Scenes, Volume 3

Weezer at Fenway Park

Third entry in an analog photography feature at Noise Floor.

For this edition, late summer’s analog adventures take us everywhere from the Burren back room to Fenway Park.

I should start off by saying that the bulk of these shots comprise an only partly successful experiment at the Boston stop of Green Day and Weezer’s Hella Mega Tour (minus Fall Out Boy at the middle of the bill, thanks to COVID). I’d had tickets in hand with my partner since the show’s initial announcement way back in…whenever that was, and rather than apply for a photo pass, I figured I’d just take in the spectacle from our seats. Strangely, this isn’t something I’ve done a whole lot of in my life. Prior to my concert photo days, I can count the number of arena or stadium shows I attended on one hand. My family wasn’t big on shows like this when I was a kid, and by high school, the bands I was obsessing over were playing clubs and the occasional theater rather than spaces like Fenway. I say this as, in no way, a ploy for cred. I’d probably be a more well-adjusted person if I’d gone through a big Green Day phase at 13 instead of listening to Rockin’ the Suburbs on a constant loop.

At any rate, most of my experiences in huge venues like this have been of the media escort variety, frequently without a ticket to stick around for the show, so there was something kind of novel about seeing it all simply as an audience member. Or maybe that’s how I’m justifying the $15 tallboys. We’ll never really know.

The show itself came with all the bombast you’d hope to see at something called the Hella Mega Tour, including pillars of flame, t-shirt guns and enthusiastic, lighter-waving singalongs. Of the two main acts, Weezer were the one I did eventually have a phase with, though my relationship with the band has been pretty touch and go since the tenth grade. My only other time seeing them – a catatonic and dispiriting set at Boston Calling a few years back – also left a less than desirable taste in my mouth. I must admit though, the Van Weezer mullets-and-Flying-Vs schtick currently donned by Rivers Cuomo and crew is actually working pretty well for them. The band appeared in high spirits, the hits sounded great, even the stupid Toto cover kinda landed.

As for Green Day, “crowd-pleasing” pretty well covers it. The core trio with one of the objectively funniest collections of names in rock (sit back and consider ~Tre Cool~ for a moment, if you will) teamed with their expanded touring lineup to serve up every Green Day song you know (which, for a guy who’d never heard a record of theirs front-to-back prior to the week of the show, was still a lot!), plus a superfluous KISS cover and a fan joining them onstage for an Operation Ivy song that’s apparently one of their recurring bits. The crowd was game for every single second, right up to the full-on fireworks display to close the night. Suffice to say they’re pretty good at what they do.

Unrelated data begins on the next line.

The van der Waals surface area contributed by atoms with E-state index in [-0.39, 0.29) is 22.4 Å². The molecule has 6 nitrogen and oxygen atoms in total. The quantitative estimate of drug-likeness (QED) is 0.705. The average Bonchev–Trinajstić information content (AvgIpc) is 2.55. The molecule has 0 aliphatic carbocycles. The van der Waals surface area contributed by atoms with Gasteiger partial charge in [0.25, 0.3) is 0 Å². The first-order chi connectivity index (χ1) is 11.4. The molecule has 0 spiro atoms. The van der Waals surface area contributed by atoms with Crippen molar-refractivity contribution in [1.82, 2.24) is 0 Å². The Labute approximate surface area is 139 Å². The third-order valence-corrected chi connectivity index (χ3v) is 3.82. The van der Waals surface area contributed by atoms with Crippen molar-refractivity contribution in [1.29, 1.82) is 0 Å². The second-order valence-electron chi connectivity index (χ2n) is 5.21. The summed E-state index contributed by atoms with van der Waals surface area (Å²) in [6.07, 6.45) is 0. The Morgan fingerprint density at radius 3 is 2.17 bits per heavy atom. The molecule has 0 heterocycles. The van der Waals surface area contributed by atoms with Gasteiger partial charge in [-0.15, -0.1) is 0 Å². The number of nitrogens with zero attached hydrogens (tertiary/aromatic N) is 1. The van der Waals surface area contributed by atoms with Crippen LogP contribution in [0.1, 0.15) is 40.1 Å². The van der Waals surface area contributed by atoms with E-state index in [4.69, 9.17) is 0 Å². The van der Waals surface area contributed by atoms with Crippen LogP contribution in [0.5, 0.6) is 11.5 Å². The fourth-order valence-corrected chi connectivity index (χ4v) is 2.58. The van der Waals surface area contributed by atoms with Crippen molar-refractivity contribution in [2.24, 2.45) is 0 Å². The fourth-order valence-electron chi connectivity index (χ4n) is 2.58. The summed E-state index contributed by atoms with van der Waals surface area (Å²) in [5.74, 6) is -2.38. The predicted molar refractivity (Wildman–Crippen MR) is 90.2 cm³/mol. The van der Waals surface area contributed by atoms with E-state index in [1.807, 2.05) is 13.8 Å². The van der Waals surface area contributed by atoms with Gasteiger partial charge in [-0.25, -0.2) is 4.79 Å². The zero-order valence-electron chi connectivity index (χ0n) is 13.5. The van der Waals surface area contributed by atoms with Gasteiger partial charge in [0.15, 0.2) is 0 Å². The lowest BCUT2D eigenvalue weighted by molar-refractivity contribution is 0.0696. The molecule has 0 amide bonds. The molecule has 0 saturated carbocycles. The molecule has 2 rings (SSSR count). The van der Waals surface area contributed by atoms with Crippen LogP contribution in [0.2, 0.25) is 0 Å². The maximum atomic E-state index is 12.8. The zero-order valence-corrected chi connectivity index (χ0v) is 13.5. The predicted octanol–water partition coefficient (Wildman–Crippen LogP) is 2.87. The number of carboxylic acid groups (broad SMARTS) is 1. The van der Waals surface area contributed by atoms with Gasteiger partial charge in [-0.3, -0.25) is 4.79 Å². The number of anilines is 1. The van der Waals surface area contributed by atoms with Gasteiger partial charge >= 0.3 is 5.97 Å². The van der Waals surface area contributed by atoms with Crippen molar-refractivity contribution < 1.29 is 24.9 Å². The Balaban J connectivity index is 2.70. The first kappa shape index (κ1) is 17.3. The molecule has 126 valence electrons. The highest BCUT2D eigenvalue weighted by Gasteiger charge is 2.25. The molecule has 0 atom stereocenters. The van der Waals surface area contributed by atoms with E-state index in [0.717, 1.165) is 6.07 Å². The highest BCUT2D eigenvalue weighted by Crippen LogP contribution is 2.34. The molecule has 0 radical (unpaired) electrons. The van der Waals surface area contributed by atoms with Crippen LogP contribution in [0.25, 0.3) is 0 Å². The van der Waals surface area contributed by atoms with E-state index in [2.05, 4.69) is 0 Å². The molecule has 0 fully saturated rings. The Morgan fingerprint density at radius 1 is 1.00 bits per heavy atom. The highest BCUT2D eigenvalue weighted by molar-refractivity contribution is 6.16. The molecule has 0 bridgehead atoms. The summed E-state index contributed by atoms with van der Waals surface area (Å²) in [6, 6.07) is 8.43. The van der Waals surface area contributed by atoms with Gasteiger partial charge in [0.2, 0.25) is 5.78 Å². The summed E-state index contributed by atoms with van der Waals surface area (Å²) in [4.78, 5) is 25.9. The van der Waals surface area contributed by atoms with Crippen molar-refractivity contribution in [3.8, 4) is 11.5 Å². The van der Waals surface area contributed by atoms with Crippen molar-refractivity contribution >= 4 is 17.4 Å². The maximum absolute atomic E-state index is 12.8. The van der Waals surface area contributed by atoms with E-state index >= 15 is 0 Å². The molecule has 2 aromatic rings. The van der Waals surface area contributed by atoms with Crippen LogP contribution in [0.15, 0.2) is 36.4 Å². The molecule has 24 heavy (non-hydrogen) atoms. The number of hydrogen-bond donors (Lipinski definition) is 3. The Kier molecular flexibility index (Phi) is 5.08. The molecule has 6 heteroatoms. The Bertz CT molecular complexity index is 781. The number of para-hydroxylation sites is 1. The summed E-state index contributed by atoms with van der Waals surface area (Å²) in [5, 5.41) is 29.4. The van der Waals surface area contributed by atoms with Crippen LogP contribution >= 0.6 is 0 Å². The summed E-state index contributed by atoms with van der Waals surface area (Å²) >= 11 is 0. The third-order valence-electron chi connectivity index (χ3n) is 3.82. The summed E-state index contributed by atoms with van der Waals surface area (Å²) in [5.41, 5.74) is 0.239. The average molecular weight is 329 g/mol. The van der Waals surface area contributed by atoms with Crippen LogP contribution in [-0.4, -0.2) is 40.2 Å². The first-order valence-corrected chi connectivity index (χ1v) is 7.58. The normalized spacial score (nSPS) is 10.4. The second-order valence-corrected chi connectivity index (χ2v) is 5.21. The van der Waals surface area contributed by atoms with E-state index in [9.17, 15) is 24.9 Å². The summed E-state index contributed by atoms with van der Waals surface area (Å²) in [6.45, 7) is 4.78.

From a photographic perspective, given that I was eschewing credentials, it felt like the most appropriate way for me to document the night fell to the methods I’ve been centering this feature around: film and compact cameras. My Canonet rangefinder was on my shoulder, as it often is these days, but I also picked up something specifically for this occasion after a little research on long-zoom point and shoots of the 90s and 00s. Eventually, I settled on this guy, a Canon model circa 2004 that packs a 180mm zoom into a pocketable package. That’s not to mention a key feature for my purposes: manual exposure compensation to offset the imbalanced meter readings you get from lights and dark stages from hundreds of feet away. I loaded up a roll of Ilford Delta 3200 in hopes that the speed of the film combined with said exposure compensation would keep the shutter speed high enough to get something sharp from the stands. The results, which you can see the “best” of below, were…mixed. I lost plenty of frames to camera shake, which was inevitable in retrospect, though I do think I grasped a better understanding of how and where the camera was locking exposure to combat that by the end of the night. The wider shots from the Canonet (sporting Kodak Gold 200) and the Sure Shot when it wasn’t zoomed in and stopped down to something like f/12 fared the best, but I remain undeterred from attempting to harness the long-reach potential. This one will still be in my pocket the next time I see a gig like this.

Below all those Hella Mega shots are some stragglers from elsewhere in August, including a few Canonet shots from Bright Eyes in Worcester (on that same roll of Kodak Gold) and a survey of the Saturday night at ONCE I shared in greater digital detail a little while back. I recently came into possession of a dreamy 55mm f/1.2 for Canon’s FD mount, and these are from my first roll of HP5 shot with that and the new black body FT QL I picked up to shoot it with. The set ends, as that evening did, at the Burren in Somerville, where my partner’s former coworker’s cover band Kilroe played to kind of an alarming number of wasted 20-somethings. They ripped.

This program is supported in part by a grant from the Mayor’s Office of Arts and Culture and the City of Boston.